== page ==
A family attorney in Austin can explain that the Child Support Enforcement Act was established to ensure that individual states would develop guidelines that focused on the parents’ ability to pay support for their children. Each state has its own unique set of guidelines that courts use to establish procedures for establishing and calculating child support.
Texas uses a child support formula that bases the amount of child support that a person pays off of the non-custodial parent’s net income. The percentage increases with each child. For example, for one child, a person is obligated to pay 20 percent of his or her net income. For six or more children, at least 40 percent of the net income should be ordered. Net income includes all forms of income that the individual has, but it does not include a new spouse’s income, accounts receivable, or benefits paid in accordance with a public welfare program. Net income specifically excludes Social Security taxes, federal income states, state income taxes, union dues, and the child’s health insurance.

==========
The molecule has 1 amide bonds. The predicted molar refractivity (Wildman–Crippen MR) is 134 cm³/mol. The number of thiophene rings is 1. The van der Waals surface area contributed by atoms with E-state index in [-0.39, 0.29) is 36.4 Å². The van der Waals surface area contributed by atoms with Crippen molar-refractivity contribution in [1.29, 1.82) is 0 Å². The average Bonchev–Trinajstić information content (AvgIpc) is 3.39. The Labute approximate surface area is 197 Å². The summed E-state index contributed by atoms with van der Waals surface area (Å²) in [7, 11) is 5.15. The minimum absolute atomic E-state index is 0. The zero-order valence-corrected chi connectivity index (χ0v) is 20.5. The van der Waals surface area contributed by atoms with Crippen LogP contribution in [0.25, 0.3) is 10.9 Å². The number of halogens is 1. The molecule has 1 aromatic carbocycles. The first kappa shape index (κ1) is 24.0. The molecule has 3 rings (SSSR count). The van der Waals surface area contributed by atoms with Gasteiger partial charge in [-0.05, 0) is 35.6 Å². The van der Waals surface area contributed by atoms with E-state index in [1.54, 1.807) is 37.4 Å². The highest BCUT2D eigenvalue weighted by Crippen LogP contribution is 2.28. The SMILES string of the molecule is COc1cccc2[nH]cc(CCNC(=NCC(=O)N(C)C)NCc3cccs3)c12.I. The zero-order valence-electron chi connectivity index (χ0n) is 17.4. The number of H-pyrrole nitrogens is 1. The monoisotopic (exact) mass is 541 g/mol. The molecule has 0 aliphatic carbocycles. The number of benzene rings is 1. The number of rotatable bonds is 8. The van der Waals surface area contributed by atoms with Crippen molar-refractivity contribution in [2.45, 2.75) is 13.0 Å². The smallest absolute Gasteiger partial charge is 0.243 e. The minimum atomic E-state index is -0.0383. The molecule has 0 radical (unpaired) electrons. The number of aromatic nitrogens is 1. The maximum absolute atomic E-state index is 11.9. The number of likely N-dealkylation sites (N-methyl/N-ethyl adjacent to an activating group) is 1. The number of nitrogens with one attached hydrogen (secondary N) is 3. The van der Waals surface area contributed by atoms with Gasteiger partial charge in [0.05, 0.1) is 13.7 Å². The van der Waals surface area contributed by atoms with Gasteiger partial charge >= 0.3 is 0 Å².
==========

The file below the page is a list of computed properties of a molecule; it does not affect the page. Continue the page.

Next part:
Our Austin child custody attorney believes there are several factors that can affect the amount of child support that a person pays. For example, if a person is supporting another individual, the amount of child support ordered may decrease. However, if the child is disabled or requires a larger portion of medical expenses than an average child, the person may be required to pay more in child support. Other factors include the child’s standard of living before the divorce, the needs of the child, and the circumstances of the parents. Our family attorney in Austin will remind you that parents may be required to submit affidavits with the court related to the parties’ financial circumstances and ability to pay support. In such reports, each parent must usually provide details about his or her income and expenses.
If you would like more information on how child support is calculated, contact a family attorney in Austin from Nunis & Associates by calling (512) 236-9696.